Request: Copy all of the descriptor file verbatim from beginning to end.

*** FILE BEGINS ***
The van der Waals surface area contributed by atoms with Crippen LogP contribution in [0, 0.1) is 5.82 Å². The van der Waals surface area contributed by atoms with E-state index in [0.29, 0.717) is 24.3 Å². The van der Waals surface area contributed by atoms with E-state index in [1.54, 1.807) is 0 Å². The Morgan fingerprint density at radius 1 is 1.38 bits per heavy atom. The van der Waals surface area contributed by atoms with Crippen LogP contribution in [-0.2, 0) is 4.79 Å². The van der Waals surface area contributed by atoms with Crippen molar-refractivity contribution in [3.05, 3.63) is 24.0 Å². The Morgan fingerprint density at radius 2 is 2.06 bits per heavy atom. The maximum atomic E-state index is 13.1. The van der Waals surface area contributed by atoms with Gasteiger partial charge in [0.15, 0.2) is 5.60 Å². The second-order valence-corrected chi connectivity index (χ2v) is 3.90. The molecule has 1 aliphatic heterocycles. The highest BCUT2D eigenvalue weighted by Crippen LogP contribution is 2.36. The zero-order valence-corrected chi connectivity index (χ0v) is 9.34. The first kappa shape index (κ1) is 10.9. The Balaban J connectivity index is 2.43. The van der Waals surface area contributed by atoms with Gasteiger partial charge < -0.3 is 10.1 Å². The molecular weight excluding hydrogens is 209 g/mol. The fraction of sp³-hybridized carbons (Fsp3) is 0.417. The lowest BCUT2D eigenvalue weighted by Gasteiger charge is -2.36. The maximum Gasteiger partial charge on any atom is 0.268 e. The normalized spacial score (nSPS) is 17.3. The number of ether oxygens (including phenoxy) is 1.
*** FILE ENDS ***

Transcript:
The van der Waals surface area contributed by atoms with Crippen LogP contribution in [0, 0.1) is 5.82 Å². The van der Waals surface area contributed by atoms with E-state index in [0.29, 0.717) is 24.3 Å². The van der Waals surface area contributed by atoms with E-state index in [1.54, 1.807) is 0 Å². The Morgan fingerprint density at radius 1 is 1.38 bits per heavy atom. The van der Waals surface area contributed by atoms with Crippen LogP contribution in [-0.2, 0) is 4.79 Å². The van der Waals surface area contributed by atoms with Crippen molar-refractivity contribution in [3.05, 3.63) is 24.0 Å². The Morgan fingerprint density at radius 2 is 2.06 bits per heavy atom. The maximum atomic E-state index is 13.1. The van der Waals surface area contributed by atoms with Gasteiger partial charge in [0.15, 0.2) is 5.60 Å². The second-order valence-corrected chi connectivity index (χ2v) is 3.90. The molecule has 1 aliphatic heterocycles. The highest BCUT2D eigenvalue weighted by Crippen LogP contribution is 2.36. The zero-order valence-corrected chi connectivity index (χ0v) is 9.34. The first kappa shape index (κ1) is 10.9. The Balaban J connectivity index is 2.43. The van der Waals surface area contributed by atoms with Gasteiger partial charge < -0.3 is 10.1 Å². The molecular weight excluding hydrogens is 209 g/mol. The fraction of sp³-hybridized carbons (Fsp3) is 0.417. The lowest BCUT2D eigenvalue weighted by Gasteiger charge is -2.36. The maximum Gasteiger partial charge on any atom is 0.268 e. The normalized spacial score (nSPS) is 17.3. The number of ether oxygens (including phenoxy) is 1.